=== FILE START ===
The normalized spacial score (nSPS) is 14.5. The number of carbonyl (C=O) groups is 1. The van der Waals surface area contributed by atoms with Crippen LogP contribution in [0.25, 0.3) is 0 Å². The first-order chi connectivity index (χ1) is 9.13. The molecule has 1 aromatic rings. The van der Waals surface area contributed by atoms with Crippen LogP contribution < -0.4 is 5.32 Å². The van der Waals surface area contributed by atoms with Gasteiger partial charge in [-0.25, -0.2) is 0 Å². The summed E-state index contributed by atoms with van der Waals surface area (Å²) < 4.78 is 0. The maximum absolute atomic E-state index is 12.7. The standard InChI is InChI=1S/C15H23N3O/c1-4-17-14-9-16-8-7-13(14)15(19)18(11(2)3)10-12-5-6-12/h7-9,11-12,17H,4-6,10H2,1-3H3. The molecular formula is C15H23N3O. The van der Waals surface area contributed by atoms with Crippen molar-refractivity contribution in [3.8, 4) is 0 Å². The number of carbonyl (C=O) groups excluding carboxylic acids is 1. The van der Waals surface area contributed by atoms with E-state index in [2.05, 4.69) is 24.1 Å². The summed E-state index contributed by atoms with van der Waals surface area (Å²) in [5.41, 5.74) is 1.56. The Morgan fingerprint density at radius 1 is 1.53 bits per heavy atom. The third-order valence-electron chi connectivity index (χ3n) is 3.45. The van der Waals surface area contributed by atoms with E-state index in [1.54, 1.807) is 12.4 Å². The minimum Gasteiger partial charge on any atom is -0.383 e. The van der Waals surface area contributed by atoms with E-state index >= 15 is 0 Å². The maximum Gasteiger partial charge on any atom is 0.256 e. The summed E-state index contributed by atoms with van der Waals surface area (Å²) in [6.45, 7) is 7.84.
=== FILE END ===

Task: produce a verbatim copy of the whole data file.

The normalized spacial score (nSPS) is 14.5. The number of carbonyl (C=O) groups is 1. The van der Waals surface area contributed by atoms with Crippen LogP contribution in [0.25, 0.3) is 0 Å². The first-order chi connectivity index (χ1) is 9.13. The molecule has 1 aromatic rings. The van der Waals surface area contributed by atoms with Crippen LogP contribution < -0.4 is 5.32 Å². The van der Waals surface area contributed by atoms with Gasteiger partial charge in [-0.25, -0.2) is 0 Å². The summed E-state index contributed by atoms with van der Waals surface area (Å²) < 4.78 is 0. The maximum absolute atomic E-state index is 12.7. The standard InChI is InChI=1S/C15H23N3O/c1-4-17-14-9-16-8-7-13(14)15(19)18(11(2)3)10-12-5-6-12/h7-9,11-12,17H,4-6,10H2,1-3H3. The molecular formula is C15H23N3O. The van der Waals surface area contributed by atoms with Crippen molar-refractivity contribution in [3.8, 4) is 0 Å². The number of carbonyl (C=O) groups excluding carboxylic acids is 1. The van der Waals surface area contributed by atoms with E-state index in [2.05, 4.69) is 24.1 Å². The summed E-state index contributed by atoms with van der Waals surface area (Å²) in [5.41, 5.74) is 1.56. The Morgan fingerprint density at radius 1 is 1.53 bits per heavy atom. The third-order valence-electron chi connectivity index (χ3n) is 3.45. The van der Waals surface area contributed by atoms with E-state index in [1.54, 1.807) is 12.4 Å². The minimum Gasteiger partial charge on any atom is -0.383 e. The van der Waals surface area contributed by atoms with E-state index >= 15 is 0 Å². The maximum Gasteiger partial charge on any atom is 0.256 e. The summed E-state index contributed by atoms with van der Waals surface area (Å²) in [6.45, 7) is 7.84.